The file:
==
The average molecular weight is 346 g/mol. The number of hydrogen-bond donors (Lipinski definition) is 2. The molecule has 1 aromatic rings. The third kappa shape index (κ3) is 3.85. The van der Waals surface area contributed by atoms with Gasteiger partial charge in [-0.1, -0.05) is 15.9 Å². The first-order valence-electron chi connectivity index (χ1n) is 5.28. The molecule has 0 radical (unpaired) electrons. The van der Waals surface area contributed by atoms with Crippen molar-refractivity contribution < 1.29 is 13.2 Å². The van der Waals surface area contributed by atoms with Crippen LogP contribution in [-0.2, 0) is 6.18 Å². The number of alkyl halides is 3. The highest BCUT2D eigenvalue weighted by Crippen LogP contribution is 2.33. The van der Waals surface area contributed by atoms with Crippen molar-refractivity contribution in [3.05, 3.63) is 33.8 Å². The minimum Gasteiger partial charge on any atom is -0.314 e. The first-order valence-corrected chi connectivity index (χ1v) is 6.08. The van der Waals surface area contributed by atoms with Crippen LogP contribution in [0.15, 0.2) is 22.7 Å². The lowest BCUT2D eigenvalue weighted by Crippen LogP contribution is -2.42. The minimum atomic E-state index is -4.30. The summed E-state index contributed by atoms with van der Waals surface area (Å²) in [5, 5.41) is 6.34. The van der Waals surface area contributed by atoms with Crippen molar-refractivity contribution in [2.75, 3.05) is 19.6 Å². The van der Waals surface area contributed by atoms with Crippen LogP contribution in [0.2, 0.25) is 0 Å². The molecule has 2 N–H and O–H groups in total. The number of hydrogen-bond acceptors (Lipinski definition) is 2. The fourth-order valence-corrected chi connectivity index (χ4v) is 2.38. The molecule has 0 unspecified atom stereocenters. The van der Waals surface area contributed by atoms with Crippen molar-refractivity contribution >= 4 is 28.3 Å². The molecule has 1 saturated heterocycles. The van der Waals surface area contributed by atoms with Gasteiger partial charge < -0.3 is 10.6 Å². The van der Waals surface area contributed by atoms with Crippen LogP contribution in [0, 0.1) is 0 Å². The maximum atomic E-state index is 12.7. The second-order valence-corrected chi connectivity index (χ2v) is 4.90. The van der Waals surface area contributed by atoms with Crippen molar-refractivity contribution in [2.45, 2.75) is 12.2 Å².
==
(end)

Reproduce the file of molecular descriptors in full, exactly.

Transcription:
The average molecular weight is 346 g/mol. The number of hydrogen-bond donors (Lipinski definition) is 2. The molecule has 1 aromatic rings. The third kappa shape index (κ3) is 3.85. The van der Waals surface area contributed by atoms with Gasteiger partial charge in [-0.1, -0.05) is 15.9 Å². The first-order valence-electron chi connectivity index (χ1n) is 5.28. The molecule has 0 radical (unpaired) electrons. The van der Waals surface area contributed by atoms with Crippen molar-refractivity contribution < 1.29 is 13.2 Å². The van der Waals surface area contributed by atoms with Crippen LogP contribution in [-0.2, 0) is 6.18 Å². The number of alkyl halides is 3. The highest BCUT2D eigenvalue weighted by Crippen LogP contribution is 2.33. The van der Waals surface area contributed by atoms with Crippen molar-refractivity contribution in [3.05, 3.63) is 33.8 Å². The minimum Gasteiger partial charge on any atom is -0.314 e. The first-order valence-corrected chi connectivity index (χ1v) is 6.08. The van der Waals surface area contributed by atoms with Crippen LogP contribution in [0.15, 0.2) is 22.7 Å². The lowest BCUT2D eigenvalue weighted by Crippen LogP contribution is -2.42. The minimum atomic E-state index is -4.30. The summed E-state index contributed by atoms with van der Waals surface area (Å²) in [5, 5.41) is 6.34. The van der Waals surface area contributed by atoms with Crippen molar-refractivity contribution in [2.75, 3.05) is 19.6 Å². The van der Waals surface area contributed by atoms with Crippen LogP contribution in [0.2, 0.25) is 0 Å². The molecule has 2 N–H and O–H groups in total. The number of hydrogen-bond acceptors (Lipinski definition) is 2. The fourth-order valence-corrected chi connectivity index (χ4v) is 2.38. The molecule has 0 unspecified atom stereocenters. The van der Waals surface area contributed by atoms with Crippen molar-refractivity contribution >= 4 is 28.3 Å². The molecule has 1 saturated heterocycles. The van der Waals surface area contributed by atoms with Gasteiger partial charge < -0.3 is 10.6 Å². The van der Waals surface area contributed by atoms with Crippen LogP contribution in [0, 0.1) is 0 Å². The maximum atomic E-state index is 12.7. The second-order valence-corrected chi connectivity index (χ2v) is 4.90. The van der Waals surface area contributed by atoms with Crippen molar-refractivity contribution in [2.45, 2.75) is 12.2 Å².